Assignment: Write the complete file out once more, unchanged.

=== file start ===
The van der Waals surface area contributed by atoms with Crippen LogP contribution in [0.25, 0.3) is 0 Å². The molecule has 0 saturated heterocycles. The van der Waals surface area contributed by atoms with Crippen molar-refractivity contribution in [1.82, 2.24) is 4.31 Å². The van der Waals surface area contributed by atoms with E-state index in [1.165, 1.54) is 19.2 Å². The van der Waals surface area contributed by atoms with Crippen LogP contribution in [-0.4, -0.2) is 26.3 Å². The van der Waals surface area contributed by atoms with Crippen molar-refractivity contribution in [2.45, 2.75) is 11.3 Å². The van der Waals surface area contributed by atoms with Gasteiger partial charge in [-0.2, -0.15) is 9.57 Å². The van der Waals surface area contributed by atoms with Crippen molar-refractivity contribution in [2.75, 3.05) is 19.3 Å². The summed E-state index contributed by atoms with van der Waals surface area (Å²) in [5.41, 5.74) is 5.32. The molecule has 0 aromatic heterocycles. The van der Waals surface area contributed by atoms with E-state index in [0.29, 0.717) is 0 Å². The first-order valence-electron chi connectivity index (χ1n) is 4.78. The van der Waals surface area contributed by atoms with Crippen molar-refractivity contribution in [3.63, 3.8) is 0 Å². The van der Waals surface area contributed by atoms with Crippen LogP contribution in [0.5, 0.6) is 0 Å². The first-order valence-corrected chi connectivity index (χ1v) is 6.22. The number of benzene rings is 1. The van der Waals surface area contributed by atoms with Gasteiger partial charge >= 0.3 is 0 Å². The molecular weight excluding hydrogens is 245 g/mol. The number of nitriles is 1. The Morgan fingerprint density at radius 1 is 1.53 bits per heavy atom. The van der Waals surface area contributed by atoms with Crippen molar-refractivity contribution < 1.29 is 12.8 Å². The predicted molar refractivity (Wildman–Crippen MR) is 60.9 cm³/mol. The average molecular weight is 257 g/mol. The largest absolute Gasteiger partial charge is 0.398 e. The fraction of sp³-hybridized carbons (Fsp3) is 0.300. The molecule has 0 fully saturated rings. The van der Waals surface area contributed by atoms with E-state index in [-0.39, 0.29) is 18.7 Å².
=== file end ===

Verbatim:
The van der Waals surface area contributed by atoms with Crippen LogP contribution in [0.25, 0.3) is 0 Å². The molecule has 0 saturated heterocycles. The van der Waals surface area contributed by atoms with Crippen molar-refractivity contribution in [1.82, 2.24) is 4.31 Å². The van der Waals surface area contributed by atoms with E-state index in [1.165, 1.54) is 19.2 Å². The van der Waals surface area contributed by atoms with Crippen LogP contribution in [-0.4, -0.2) is 26.3 Å². The van der Waals surface area contributed by atoms with Crippen molar-refractivity contribution in [2.45, 2.75) is 11.3 Å². The van der Waals surface area contributed by atoms with Gasteiger partial charge in [-0.2, -0.15) is 9.57 Å². The van der Waals surface area contributed by atoms with Crippen molar-refractivity contribution in [2.75, 3.05) is 19.3 Å². The summed E-state index contributed by atoms with van der Waals surface area (Å²) in [5.41, 5.74) is 5.32. The molecule has 0 aromatic heterocycles. The van der Waals surface area contributed by atoms with E-state index in [0.29, 0.717) is 0 Å². The first-order valence-electron chi connectivity index (χ1n) is 4.78. The van der Waals surface area contributed by atoms with Crippen molar-refractivity contribution in [3.63, 3.8) is 0 Å². The van der Waals surface area contributed by atoms with Crippen LogP contribution in [0.5, 0.6) is 0 Å². The first-order valence-corrected chi connectivity index (χ1v) is 6.22. The number of benzene rings is 1. The van der Waals surface area contributed by atoms with Gasteiger partial charge >= 0.3 is 0 Å². The molecular weight excluding hydrogens is 245 g/mol. The number of nitriles is 1. The Morgan fingerprint density at radius 1 is 1.53 bits per heavy atom. The van der Waals surface area contributed by atoms with Crippen molar-refractivity contribution < 1.29 is 12.8 Å². The predicted molar refractivity (Wildman–Crippen MR) is 60.9 cm³/mol. The average molecular weight is 257 g/mol. The largest absolute Gasteiger partial charge is 0.398 e. The fraction of sp³-hybridized carbons (Fsp3) is 0.300. The molecule has 0 fully saturated rings. The van der Waals surface area contributed by atoms with E-state index in [-0.39, 0.29) is 18.7 Å².